Not many realise how exhausting it is to be a therapist. If it’s quite difficult for a therapist to hit the brakes, it’s definitely challenging for other individuals to even realise that they are down in the dumps. Hence, I applaud Naomi Osaka for opting out of interviews and Simon Biles for taking the courage to opt out of the Olympics to focus on their mental health. Kudos! Such decisions aren’t easy.  


My Story
From when I was 14, I had been  telling people that my drive in life was to bring a smile to people’s faces. It was only later that I realised my calling. I felt a natural desire to pursue clinical hypnotherapy. But why was it my calling? That was the million dollar question that not many asked. It was simply because I had experienced the most harrowing mental challenges, which made me empathetic to those facing even the slightest mental discomfort. 

Our mental health matters

If we don’t focus on our mental health, nobody will. One important aspect that most of us know but don’t realise is that if we need help we need to ask for it.

Asking for help is one thing but who you ask is extremely crucial. I’ve made the mistake of trusting every second person and spill my guts out to them just because I was low — only to be exploited, manipulated and even blackmailed later. Avoid sharing your problems with acquaintances. Only do so with close friends or with a therapist who is required to keep it confidential.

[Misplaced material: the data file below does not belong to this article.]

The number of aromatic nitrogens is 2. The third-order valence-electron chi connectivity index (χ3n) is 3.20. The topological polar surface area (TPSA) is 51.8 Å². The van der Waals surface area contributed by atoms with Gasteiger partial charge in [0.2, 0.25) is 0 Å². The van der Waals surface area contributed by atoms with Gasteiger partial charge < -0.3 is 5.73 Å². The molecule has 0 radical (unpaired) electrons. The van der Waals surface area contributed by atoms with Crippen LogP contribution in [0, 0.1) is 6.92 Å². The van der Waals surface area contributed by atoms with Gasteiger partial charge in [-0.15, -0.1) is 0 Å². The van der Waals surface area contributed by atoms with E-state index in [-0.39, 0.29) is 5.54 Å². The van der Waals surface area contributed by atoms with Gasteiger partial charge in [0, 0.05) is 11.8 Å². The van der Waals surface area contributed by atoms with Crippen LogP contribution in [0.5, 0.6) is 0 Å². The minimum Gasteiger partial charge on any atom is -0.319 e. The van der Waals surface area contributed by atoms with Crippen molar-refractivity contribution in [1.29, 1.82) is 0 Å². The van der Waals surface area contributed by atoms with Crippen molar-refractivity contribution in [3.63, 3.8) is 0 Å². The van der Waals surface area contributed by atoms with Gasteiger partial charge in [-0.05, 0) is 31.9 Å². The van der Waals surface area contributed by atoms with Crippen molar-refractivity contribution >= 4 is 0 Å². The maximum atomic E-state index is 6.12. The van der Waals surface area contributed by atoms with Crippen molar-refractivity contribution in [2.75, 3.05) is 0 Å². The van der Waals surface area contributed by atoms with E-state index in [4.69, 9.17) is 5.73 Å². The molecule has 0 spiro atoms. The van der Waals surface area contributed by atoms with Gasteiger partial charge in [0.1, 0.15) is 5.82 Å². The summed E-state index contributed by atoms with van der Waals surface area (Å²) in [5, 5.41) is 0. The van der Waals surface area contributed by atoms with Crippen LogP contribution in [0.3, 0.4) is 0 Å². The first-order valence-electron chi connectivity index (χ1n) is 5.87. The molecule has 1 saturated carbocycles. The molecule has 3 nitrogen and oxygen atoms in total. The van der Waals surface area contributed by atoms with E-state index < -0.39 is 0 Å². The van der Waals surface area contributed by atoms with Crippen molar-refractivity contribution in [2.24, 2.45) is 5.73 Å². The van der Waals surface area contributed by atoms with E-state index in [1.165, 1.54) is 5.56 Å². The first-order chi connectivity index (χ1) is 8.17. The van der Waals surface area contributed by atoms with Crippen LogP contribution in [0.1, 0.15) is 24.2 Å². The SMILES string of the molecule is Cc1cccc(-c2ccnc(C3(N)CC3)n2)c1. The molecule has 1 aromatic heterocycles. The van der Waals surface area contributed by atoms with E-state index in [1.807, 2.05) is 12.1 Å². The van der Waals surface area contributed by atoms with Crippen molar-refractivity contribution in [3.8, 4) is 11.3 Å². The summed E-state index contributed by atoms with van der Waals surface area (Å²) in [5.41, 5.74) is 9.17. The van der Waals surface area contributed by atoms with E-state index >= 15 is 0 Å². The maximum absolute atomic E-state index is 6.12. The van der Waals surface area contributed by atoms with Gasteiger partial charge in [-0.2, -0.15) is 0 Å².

Feeling low is a normal thing and we all go through this phase. The best thing to do here is to spend time with your family, either physically or virtually.


Three mantras to remember
Learn to say a firm ‘no’. How we manage ourselves during rough patches is important. Be selfish and say ‘no’ to people! But do so politely as most relationships get affected when an individual is low. 
Draw your boundaries. If people probe you for a reason, be open and direct. Make sure you maintain boundaries with people who aren’t worth it. Be as assertive as you can with those who matter. Tell them you just need some time to bounce back. 

When taking a step back, communicate clearly. If you choose to inform people that you’re not upto it, tell them the reason too. If the reason is sensitive or private, then think of an excuse that people won’t question much. Never just give half the reason or abruptly just say, “I’m low.” It’ll lead to unnecessary panic and speculations.

Love and let live, I say. We’re running out of genuine people to share our feelings with and that is making mental wellness and well-being quite a challenge. Let’s be the genuine support system one needs during their times of distress. The least we can do is give them their space when they ask for it, right?
 

Recent Posts

Share This Article!

Leave A Comment